4. in a plastic bag unless exempt as specified in Minnesota Statutes section 115A.931(c), (d), or (e).
K. The school district may not:
1. place major appliances in mixed municipal solid waste; or
2. dispose of major appliances in or on the land or in a solid waste processing or disposal facility.
L. The school district may not place in mixed municipal solid waste an electronic product containing a cathode-ray tube.
M. The school district, on its own or in cooperation with others, may implement a program to collect, process, or dispose of household batteries. The school district may provide financial incentives to any person, including public or private civic groups, to collect the batteries.
V. PROCUREMENT OF RECYCLED COMMODITIES AND MATERIALS
A. When practicable and when the price of recycled materials does not exceed the price of nonrecycled materials by more than 10 percent, the school district may purchase recycled materials. In order to maximize the quantity and quality of recycled materials purchased, the school district may also use other appropriate procedures to acquire recycled materials at the most economical cost to the school district.
B. When purchasing commodities and services, the school district will apply and promote waste management practices with special emphasis on the reduction of the quantity and toxicity of materials in waste.
C. Whenever practicable, the school district will:
1. purchase uncoated copy paper, office paper and printing paper unless the coated paper is made with at least 50 percent postconsumer material;
2. purchase recycled content content paper with at least 30 percent postconsumer material by weight and purchase office and printing paper with at least 10 percent postconsumer material by weight;
3. purchase paper which has not been dyed with colors, excluding pastel colors;
4. purchase recycled content copy, office, and printing paper that is manufactured using little or no chlorine bleach or chlorine derivatives;
5. use reusable binding materials or staples and bind documents by methods that do not use glue;
6. use soy-based inks;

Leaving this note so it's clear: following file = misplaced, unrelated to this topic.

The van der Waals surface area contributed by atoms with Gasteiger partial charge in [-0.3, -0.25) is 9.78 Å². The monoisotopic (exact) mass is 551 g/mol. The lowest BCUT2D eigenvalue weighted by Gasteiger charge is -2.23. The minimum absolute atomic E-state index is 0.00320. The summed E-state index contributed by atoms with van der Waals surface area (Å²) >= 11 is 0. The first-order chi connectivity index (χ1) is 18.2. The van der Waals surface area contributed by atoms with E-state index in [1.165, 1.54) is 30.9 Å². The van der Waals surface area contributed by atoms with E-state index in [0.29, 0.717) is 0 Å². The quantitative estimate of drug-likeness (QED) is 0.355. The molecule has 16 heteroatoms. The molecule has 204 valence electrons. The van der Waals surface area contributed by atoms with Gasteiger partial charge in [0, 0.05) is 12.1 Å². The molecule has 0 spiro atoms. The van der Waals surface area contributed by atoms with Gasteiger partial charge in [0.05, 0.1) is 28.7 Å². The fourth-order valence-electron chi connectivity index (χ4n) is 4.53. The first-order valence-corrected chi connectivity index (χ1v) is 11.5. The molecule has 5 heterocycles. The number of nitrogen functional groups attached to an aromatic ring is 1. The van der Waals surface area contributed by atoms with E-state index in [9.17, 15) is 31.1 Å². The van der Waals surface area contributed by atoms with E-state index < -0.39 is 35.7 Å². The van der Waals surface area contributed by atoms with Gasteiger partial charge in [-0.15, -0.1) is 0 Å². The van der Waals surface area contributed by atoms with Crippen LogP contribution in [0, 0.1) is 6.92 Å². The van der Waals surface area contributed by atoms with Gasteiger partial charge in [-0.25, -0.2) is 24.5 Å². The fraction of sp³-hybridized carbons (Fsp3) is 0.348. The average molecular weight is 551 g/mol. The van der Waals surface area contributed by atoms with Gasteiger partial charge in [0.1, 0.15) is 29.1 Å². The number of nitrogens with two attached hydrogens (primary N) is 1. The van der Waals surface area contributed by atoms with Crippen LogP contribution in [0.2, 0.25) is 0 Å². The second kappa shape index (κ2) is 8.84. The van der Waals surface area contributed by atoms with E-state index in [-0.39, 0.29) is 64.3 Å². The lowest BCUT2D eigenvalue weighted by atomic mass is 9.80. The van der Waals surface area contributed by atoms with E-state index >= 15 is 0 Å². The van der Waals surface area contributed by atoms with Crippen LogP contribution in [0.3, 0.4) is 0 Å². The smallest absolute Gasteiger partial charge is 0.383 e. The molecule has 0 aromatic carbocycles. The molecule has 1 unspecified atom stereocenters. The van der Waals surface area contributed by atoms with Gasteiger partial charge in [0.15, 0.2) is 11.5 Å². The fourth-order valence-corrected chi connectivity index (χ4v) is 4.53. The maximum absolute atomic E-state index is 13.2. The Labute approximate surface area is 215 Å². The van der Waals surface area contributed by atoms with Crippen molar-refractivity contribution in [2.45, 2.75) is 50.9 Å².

7. purchase printer or duplication cartridges that:
a. have 10 percent post-consumer material; or
b. are purchased as remanufactured; or
c. are backed by a vendor-offered program that will take back the printer cartridges after their useful life, ensure that the cartridges are recycled, and comply with the definition of recycling in Minnesota Statutes section 115A.03, Subd. 25b;
8. produce reports, publications, and periodicals that are readily recyclable;
9. purchase paper which has been made on a paper machine located in Minnesota; and
10. print documents on both sides of the paper where commonly accepted publishing practices allow.
D. The school district may not use a specified product included on the prohibited products list published in the State Register.
E. In developing bid specifications, the school district will consider the extent to which a commodity or product is durable, reusable or recyclable, and marketable through applicable local or regional recycling programs and the extent to which the commodity or product contains postconsumer material.
F. When a project involves the replacement of carpeting, the school district may require all persons who wish to bid on the project to designate a carpet recycling company in their bids.
It is the policy of the school district to actively advocate, where appropriate, for resource conservation practices to be adopted at the local, regional and state levels.
Legal References: Minn. Stat. § 16B.122 (Purchase and Use of Paper Stock; Printing)
Minn. Stat. § 115A.03 (Definitions)
Minn. Stat. § 115A.15 (State Government Resource Recovery)
Minn. Stat. § 115A.151 (Recycling Requirements; Public Entities; Commercial Buildings; Sports Facilities)
Minn. Stat. § 115A.46 (Regional and Local Solid Waster Management Plan; Requirements)
Minn. Stat. § 115A.471 (Public Entities; Management of Solid Waste)
Minn. Stat. § 115A.915 (Lead Acid Batteries; Land Disposal Prohibited)
Minn. Stat. § 115A.9155 (Disposing of Certain Dry Cell Batteries)
Minn. Stat. § 115A.9157 (Rechargeable Batteries and Products)
Minn. Stat. § 115A.916 (Motor Vehicle Fluids and Filters; Prohibitions)
Minn. Stat. § 115A.931 (Yard Waste Prohibition)
Minn. Stat. § 115A.932 (Mercury Prohibition)
Minn. Stat. § 115A.951 (Telephone Directories)
Minn. Stat. § 115A.9561 (Major Appliances)
Minn. Stat. § 115A.9565 (Cathode-Ray Tube Prohibition)
Minn. Stat. § 115A.961, Subd. 3 (Household Batteries; Collection, Processing, and Disposal)
Minn. Stat. § 115A.9651 (Listed Metals in Specified Products, Enforcement)
Minn. Stat. § 116.93, Subd. 1 (Lamp Recycling Facilities)
Minn. Stat. § 216B.241, Subd 2 (Public Utilities; Energy Conservation and Optimization)
Minn. Stat. § 458D.07 (Sewage Collection and Disposal)
National Solid Waste Management Ass’n v. Williams, et al., 966 F.Supp. 844 (D. Minn. 1997)
Cross References: None